Areas of expertise: active learning, broader impacts, community-engaged teaching, diversity education, internships, project-based learning, public scholarship, service learning
In her role as Associate Director for Faculty Engagement at UCLA’s Center for the Advancement for Teaching, Dr. Elizabeth Goodhue develops and leads pedagogy workshops and other events, facilitates faculty learning communities, and builds resources to support effective and inclusive teaching and learning at UCLA. Prior to joining CAT in 2019, Beth served as Associate Director for Engaged Teaching at the UCLA Center for Community Learning, where she collaborated with faculty and graduate students to develop community-engaged courses and directed the center’s academic internship program. As a CEILS Instructional Consultant, Beth hosts pedagogy workshops and meets individually with faculty to explore “high-impact” pedagogies—such as active learning, project-based learning, and community-engaged learning. She also collaborates with the CEILS team and STEM faculty to explore opportunities to link “broader impact” research with teaching practices that contribute to the public good of higher education. Email her to schedule a consultation.
Jordan Moberg Parker
Assistant Adjunct Professor, Academic Coordinator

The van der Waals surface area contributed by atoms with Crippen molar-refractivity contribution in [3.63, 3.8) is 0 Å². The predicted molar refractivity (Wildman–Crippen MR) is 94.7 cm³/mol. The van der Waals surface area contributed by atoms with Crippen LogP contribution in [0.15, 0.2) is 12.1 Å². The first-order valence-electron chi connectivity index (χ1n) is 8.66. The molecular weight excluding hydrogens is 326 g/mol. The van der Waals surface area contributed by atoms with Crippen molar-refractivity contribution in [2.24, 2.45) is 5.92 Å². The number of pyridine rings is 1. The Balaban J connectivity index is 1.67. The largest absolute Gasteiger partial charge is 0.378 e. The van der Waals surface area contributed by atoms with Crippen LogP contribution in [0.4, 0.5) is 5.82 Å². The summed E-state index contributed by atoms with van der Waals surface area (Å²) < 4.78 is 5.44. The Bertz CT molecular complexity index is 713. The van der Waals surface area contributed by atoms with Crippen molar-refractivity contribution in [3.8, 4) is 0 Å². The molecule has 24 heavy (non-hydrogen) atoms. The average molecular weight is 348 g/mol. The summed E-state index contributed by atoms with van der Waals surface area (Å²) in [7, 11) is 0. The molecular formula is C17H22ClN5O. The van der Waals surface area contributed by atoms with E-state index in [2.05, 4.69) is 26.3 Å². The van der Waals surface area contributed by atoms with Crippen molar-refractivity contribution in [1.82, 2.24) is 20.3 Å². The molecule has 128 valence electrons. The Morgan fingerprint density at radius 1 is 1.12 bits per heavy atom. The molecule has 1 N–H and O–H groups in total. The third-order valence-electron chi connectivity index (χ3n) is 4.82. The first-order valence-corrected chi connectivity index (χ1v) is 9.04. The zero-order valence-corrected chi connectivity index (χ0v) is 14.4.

Department of Microbiology, Immunology & Molecular Genetics
Ph: (310) 825-6720
Areas of expertise: Course design, active learning, designing group work, teaching with primary literature, assessment, course-based undergraduate research experiences (CUREs)
Jordan Moberg Parker is the Director of the Microbiology, Immunology & Molecular Genetics (MIMG) upper-division, research-based laboratory curriculum. She teaches Research Immersion courses in Microbiology and Virology. Dr. Parker received her B.S. in Microbiology from California Polytechnic State University in San Luis Obispo in 2003. She earned her Ph.D. in Molecular Biology from the University of California, Los Angeles (UCLA) in 2012 for her work with Dr. Arnold J. Berk on viral model systems for gene delivery and transcriptional control. Dr. Parker was a 2014 ASM Biology Scholar, an NSF sponsored program to advance the scholarship of teaching and learning in biology, where she participated in a year-long Assessment Residency devoted to developing measurable student learning outcomes. She has been selected as a facilitator for the 2015 Biology Scholars cohort and has presented her work at national science education conferences. As a CEILS Instructional Consultant, Dr. Parker leads workshops, consults with faculty and teaching assistants interested in using the CREATE process to facilitate student competencies reading and analyzing scientific literature, and works with instructors to design assessments aligned to course or curricular outcomes.
Academic Administrator, Department of Life Sciences Core Education
Ph: (310) 825-0376
Areas of Expertise: Course design, educational technology (including clickers), flipped classrooms, active learning, assessment